Garry Marshall flick tries to add new life to old plot
May 27, 2004
by Alex Stroup, MousePlanet editor
First, let's just
say that a movie that contains the line, I'm a sexy man of God, can't
be all that bad. But Raising Helen gives it a shot.
the production notes, the script idea's birth was in the realization by co-author
Beth Rigazio that if her sister died, she would end up with the kids. With the
plot having been used in approximately 2,487 movies previously (not to mention
untold numbers of television episodes), it is surprising that it took such an
None of us are new to the story of the young party-person, not
yet ready to be an adult, who suddenly ends up with a gaggle of children. Growth
ensues and everybody ends up happy. And that's pretty much what happens. For a
movie to succeed on territory so well explored, what is necessary is a new twist,
or stratospheric performances from the actors.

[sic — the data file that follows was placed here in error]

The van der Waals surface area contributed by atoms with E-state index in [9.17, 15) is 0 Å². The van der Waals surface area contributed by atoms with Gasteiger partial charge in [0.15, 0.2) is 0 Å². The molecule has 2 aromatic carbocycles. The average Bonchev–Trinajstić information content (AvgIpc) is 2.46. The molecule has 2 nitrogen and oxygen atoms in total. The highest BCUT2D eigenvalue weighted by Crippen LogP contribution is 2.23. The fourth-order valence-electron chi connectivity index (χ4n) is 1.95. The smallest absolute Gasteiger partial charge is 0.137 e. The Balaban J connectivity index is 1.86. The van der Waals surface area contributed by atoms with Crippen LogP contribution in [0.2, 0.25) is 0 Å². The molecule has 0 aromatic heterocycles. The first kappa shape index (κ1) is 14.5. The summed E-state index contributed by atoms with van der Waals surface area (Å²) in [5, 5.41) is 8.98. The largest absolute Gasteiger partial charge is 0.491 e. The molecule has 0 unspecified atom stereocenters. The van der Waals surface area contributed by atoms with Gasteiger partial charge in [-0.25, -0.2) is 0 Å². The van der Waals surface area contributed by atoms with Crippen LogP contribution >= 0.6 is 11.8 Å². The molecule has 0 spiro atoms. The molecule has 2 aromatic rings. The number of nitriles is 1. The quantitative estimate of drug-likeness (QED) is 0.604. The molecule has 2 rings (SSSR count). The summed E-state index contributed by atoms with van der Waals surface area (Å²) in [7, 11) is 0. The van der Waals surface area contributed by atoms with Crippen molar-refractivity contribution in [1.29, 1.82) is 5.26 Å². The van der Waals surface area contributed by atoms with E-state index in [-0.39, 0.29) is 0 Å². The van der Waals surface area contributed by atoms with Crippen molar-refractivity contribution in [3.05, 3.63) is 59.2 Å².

Buena Vista Pictures Distribution.
The closest that director Garry Marshall
comes to a new twist is in the reality of the situations. Marshall is a fluff
entertainer (not that there is anything wrong with that), and it is surprising
how restrained the comedy is in Raising Helen. Slapstick is minimal, and
the laughs are generally of the smile and chuckle politely variety.
return, though, we get a movie in which the situations feel real. It seems the
characters are behaving reasonably. The traditional beginning for a movie such
as this is that the new kids arrive and the adult tries to live an unchanged life,
producing many comedic moments.
Here, Kate Hudson's Helen Harris understands
the responsibility she's accepting and intends to adjust to it. She just isn't
sure at first how to do that. For the most part, the story is surprisingly solid
in its conservative (small c, people) view of family and the responsibilities
associated with having children.
One can't help but feel that if you ignore